GM Tunerlock Info

If you've ever received an error message trying to read the tune out of a module that said something like "x35 invalid key" or "x36 exceeded attempts" you've likely figured out that you're locked out of that module and can't read and write anything to it. This page will explain what that means, why it is like that and how to get around it (without getting too technical).

This information is primarily focused on GM vehicles, and specifically the gen 3 and 4 LS PCMs and other vehicles that share them. This information along with my custom software, bench harnesses, and other consulting services is meant to help you unlock a module without having to ship it off, but I do offer a full service tunerlock removal service that keeps the custom tune intact or fully restores the module (in the case of corruption) if you prefer that instead. For more information email or contact through my Facebook page at

What is a tuner lock?

Manufacturers employ a variety of ways to keep unauthorized people and tools from reading, writing, and modifying the software on their modules. One of the most basic ways is requiring a password to enable the reading/writing, called a key. To make it simple and not use the same password on them all or require keeping a database of every password for millions of modules they use a "password hint" (called a seed) which the tool talking to the module takes and calculates the proper key with a special algorithm. Tuning companies figured out a way to calculate these keys for different modules, and that is what lets us read and write customizations to the software on the modules using their tools.

So what is a tunerlock? Essentially it is just changing the key (password) stored in the module without changing the seed (the hint). Any time that one to one relationship of a seed and key is broken, that algorithm no longer works and tools can't calculate the key and unlock the module. This can happen a couple different ways. Tuning softwares like EFIlive and HPtuners and some others allow you to change it to keep people from seeing your tuning work, or sometimes incompatible software flashes will corrupt this information and essentially tunerlock it. (more on that later).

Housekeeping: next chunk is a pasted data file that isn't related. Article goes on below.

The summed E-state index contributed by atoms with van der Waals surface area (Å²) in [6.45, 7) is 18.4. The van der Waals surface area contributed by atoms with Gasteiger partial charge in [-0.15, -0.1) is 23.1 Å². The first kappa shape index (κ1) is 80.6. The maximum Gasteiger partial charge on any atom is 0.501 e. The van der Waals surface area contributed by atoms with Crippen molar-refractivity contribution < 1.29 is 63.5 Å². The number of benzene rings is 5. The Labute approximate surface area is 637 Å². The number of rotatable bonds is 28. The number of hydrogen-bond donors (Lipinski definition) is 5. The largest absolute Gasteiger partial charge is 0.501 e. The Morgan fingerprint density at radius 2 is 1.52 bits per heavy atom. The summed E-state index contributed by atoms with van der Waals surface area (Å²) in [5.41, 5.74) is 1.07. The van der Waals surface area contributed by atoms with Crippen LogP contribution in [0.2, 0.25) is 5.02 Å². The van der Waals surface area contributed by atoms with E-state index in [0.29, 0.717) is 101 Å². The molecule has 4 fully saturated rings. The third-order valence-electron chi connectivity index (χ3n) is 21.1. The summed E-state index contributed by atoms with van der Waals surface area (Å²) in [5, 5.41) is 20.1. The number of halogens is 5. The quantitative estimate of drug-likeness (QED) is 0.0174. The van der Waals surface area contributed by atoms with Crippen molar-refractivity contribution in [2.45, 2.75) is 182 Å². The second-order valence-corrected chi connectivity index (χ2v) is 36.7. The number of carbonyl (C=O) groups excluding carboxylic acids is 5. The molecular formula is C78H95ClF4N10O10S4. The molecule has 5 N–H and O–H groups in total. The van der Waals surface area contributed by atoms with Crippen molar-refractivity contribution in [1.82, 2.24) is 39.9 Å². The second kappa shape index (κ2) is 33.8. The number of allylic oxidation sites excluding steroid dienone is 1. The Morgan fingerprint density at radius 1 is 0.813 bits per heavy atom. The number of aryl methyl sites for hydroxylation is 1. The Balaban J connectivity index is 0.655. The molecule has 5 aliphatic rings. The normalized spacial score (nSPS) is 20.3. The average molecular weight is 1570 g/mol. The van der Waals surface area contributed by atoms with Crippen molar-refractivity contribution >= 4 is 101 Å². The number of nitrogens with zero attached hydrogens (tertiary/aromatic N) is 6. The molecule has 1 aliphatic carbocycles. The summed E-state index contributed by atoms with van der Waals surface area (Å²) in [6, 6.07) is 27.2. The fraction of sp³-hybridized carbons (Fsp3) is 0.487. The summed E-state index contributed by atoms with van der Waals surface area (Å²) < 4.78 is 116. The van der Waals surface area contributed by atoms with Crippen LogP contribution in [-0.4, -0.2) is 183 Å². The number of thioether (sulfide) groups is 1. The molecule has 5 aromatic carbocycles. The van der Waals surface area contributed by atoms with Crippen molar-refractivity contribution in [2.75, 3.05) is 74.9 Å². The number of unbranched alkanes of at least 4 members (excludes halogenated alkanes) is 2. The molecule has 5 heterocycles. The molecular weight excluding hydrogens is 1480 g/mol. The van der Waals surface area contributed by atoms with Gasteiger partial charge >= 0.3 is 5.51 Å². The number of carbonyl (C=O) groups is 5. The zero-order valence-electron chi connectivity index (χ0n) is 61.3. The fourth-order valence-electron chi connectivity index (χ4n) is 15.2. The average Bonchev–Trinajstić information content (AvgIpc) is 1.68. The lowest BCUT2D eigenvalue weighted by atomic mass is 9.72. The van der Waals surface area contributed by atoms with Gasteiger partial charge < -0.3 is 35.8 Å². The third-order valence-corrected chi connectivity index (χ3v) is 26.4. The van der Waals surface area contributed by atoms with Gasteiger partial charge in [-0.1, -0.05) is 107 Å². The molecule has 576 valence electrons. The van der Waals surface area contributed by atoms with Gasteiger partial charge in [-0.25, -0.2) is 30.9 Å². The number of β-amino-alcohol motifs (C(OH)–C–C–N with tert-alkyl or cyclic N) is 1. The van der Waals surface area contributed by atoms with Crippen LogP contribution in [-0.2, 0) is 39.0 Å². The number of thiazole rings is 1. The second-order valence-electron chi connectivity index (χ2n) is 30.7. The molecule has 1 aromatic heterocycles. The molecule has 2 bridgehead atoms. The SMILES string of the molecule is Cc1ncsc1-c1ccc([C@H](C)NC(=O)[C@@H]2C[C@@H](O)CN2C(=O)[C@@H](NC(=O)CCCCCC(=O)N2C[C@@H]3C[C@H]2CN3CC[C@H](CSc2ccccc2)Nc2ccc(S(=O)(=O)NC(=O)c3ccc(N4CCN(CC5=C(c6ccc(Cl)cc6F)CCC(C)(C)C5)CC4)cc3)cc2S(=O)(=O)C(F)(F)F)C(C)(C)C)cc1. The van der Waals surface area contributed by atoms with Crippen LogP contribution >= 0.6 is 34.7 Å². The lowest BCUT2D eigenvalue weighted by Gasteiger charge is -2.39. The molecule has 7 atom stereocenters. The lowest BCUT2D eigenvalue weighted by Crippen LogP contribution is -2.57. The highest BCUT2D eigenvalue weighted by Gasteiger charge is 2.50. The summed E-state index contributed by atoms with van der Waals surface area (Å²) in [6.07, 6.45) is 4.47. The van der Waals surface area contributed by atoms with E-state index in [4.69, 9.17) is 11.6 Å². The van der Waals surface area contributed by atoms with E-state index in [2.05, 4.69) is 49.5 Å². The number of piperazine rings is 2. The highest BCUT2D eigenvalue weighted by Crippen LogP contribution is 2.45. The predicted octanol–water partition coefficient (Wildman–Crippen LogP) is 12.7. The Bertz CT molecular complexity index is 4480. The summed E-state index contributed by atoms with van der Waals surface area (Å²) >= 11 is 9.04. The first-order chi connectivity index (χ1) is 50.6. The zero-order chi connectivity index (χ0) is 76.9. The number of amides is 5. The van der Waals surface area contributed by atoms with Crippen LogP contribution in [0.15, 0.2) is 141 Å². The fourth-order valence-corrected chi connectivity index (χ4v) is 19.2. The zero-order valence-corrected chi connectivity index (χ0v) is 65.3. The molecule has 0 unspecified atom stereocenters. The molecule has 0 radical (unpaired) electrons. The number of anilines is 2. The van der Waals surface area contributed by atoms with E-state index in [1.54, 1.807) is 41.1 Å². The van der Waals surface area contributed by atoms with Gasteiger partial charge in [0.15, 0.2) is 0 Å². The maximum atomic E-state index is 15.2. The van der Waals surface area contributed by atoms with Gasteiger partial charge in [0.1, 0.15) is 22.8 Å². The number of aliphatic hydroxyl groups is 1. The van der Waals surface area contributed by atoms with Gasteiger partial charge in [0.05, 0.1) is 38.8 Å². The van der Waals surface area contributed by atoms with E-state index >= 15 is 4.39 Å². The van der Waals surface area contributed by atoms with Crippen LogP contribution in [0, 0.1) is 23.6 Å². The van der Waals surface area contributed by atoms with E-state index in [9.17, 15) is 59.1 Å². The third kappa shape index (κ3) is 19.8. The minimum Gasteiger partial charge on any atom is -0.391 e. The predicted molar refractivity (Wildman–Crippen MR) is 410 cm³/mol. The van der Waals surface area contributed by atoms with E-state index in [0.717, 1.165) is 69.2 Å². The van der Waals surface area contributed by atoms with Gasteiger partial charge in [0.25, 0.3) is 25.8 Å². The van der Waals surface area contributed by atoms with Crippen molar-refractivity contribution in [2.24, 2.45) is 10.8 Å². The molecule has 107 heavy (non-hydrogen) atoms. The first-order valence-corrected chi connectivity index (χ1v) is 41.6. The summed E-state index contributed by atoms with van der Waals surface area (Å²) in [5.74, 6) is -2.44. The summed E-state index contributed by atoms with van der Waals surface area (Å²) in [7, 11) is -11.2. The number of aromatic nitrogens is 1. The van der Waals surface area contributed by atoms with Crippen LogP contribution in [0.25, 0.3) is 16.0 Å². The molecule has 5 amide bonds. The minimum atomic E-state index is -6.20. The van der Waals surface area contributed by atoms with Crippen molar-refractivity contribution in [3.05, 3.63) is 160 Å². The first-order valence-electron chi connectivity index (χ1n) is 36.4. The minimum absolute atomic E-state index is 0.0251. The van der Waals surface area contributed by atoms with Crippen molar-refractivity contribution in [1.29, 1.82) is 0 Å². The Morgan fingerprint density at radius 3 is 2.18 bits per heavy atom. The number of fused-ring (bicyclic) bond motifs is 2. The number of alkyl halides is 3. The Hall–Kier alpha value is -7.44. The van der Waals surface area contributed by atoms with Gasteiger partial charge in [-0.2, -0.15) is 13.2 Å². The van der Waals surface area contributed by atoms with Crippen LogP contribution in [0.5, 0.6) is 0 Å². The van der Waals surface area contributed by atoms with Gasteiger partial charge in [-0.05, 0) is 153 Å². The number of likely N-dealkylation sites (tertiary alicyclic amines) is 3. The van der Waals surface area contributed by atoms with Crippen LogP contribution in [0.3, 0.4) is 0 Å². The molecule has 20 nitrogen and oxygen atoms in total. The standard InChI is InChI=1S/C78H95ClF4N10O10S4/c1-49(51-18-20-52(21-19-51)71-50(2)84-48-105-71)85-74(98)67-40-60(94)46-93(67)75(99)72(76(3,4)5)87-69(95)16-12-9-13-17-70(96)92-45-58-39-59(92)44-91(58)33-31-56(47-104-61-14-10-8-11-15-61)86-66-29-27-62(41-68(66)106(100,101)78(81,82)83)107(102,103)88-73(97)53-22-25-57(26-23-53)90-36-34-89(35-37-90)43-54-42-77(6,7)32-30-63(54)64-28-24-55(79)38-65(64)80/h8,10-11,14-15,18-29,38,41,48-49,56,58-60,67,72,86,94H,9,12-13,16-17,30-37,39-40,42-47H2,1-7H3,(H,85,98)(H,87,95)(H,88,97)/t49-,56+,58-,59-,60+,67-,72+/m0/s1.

How do I remove the lock?

So what can you do if you're locked out of the module? Typically it's a multiple step process. You need to:
1) figure out what the custom or corrupted key is.
2) manually use that key to unlock the module (most tuning software has mechanisms for this)
3) restore a proper seed-key relationship

Finding the key:

The key can be found a few different ways.

1) First and easiest is to just ask whoever locked it (if you know who that is). They can either unlock it for you or look in their tune file information for it and give it to you
2) Second option is to try different keys over and over until the correct one is found (this is called a brute force attack). Most GM modules up to 2016 or so had 65535 possible keys and the modules only allow you to try one or two keys every 10 seconds, so it can take days of constantly trying keys to get the right one. (which is why I've written software to do this for you, visit my Custom Software tab for more info on that). ***NOTE: I HIGHLY RECOMMEND THIS TO BE DONE ON A BENCH PROGRAMMING HARNESS AND NOT IN THE VEHICLE.***
3) Open the module up and read the flash directly using a BDM/JTAG type tool, which is impractical for most people.
4) Some modules like the P01 and P59 that ran most gen 3 LS motors and 4.3 V6s from 99-07 have a special trick to bypass the security altogether. Essentially you ground the same recovery pin as outline on my GM Bricked PCM Recovery page and then READ instead of write and you'll get the tune off it as is.
5) IF you find yourself locked out of an E38 after trying to reflash to a different year OS, such as a 2010 OS onto a 2007 E38, often the key is either 3F80, 43D4, or just mirroring the seed, so give those a try before jumping into a lengthy brute force or ECM replacement!

What do you do with the key once you have found it: